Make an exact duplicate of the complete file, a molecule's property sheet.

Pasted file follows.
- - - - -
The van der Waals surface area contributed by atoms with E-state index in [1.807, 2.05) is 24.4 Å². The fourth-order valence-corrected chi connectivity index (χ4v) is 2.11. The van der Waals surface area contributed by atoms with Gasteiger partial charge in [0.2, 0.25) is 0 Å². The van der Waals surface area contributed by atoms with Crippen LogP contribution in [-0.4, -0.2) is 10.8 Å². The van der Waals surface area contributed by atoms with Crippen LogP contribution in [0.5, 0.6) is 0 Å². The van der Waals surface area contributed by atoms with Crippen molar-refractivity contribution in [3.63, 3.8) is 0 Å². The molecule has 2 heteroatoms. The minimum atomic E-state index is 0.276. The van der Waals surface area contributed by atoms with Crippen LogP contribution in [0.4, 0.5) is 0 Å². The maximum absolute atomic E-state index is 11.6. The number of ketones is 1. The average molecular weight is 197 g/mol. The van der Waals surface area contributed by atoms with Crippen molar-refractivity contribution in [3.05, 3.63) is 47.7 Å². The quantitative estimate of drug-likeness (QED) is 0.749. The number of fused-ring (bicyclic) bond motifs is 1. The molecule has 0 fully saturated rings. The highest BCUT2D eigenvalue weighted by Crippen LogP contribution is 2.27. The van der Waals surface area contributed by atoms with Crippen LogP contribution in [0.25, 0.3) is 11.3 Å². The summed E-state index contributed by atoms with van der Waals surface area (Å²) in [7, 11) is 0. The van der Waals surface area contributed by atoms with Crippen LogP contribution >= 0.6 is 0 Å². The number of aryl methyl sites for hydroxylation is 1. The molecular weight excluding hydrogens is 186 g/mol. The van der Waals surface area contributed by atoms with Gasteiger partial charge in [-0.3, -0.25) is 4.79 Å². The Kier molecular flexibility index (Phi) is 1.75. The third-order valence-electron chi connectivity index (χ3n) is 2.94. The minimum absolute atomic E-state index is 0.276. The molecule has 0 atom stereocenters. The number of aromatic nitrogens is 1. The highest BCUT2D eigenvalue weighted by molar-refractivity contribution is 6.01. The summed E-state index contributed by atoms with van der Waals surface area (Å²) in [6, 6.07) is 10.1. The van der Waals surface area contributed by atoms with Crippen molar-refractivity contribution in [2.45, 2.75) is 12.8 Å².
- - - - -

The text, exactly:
The van der Waals surface area contributed by atoms with E-state index in [1.807, 2.05) is 24.4 Å². The fourth-order valence-corrected chi connectivity index (χ4v) is 2.11. The van der Waals surface area contributed by atoms with Gasteiger partial charge in [0.2, 0.25) is 0 Å². The van der Waals surface area contributed by atoms with Crippen LogP contribution in [-0.4, -0.2) is 10.8 Å². The van der Waals surface area contributed by atoms with Crippen LogP contribution in [0.5, 0.6) is 0 Å². The van der Waals surface area contributed by atoms with Crippen molar-refractivity contribution in [3.63, 3.8) is 0 Å². The molecule has 2 heteroatoms. The minimum atomic E-state index is 0.276. The van der Waals surface area contributed by atoms with Crippen LogP contribution in [0.4, 0.5) is 0 Å². The maximum absolute atomic E-state index is 11.6. The number of ketones is 1. The average molecular weight is 197 g/mol. The van der Waals surface area contributed by atoms with Crippen molar-refractivity contribution in [3.05, 3.63) is 47.7 Å². The quantitative estimate of drug-likeness (QED) is 0.749. The number of fused-ring (bicyclic) bond motifs is 1. The molecule has 0 fully saturated rings. The highest BCUT2D eigenvalue weighted by Crippen LogP contribution is 2.27. The van der Waals surface area contributed by atoms with Crippen LogP contribution in [0.25, 0.3) is 11.3 Å². The summed E-state index contributed by atoms with van der Waals surface area (Å²) in [7, 11) is 0. The van der Waals surface area contributed by atoms with Crippen LogP contribution >= 0.6 is 0 Å². The number of aryl methyl sites for hydroxylation is 1. The molecular weight excluding hydrogens is 186 g/mol. The van der Waals surface area contributed by atoms with Gasteiger partial charge in [-0.3, -0.25) is 4.79 Å². The Kier molecular flexibility index (Phi) is 1.75. The third-order valence-electron chi connectivity index (χ3n) is 2.94. The minimum absolute atomic E-state index is 0.276. The molecule has 0 atom stereocenters. The number of aromatic nitrogens is 1. The highest BCUT2D eigenvalue weighted by molar-refractivity contribution is 6.01. The summed E-state index contributed by atoms with van der Waals surface area (Å²) in [6, 6.07) is 10.1. The van der Waals surface area contributed by atoms with Crippen molar-refractivity contribution in [2.45, 2.75) is 12.8 Å².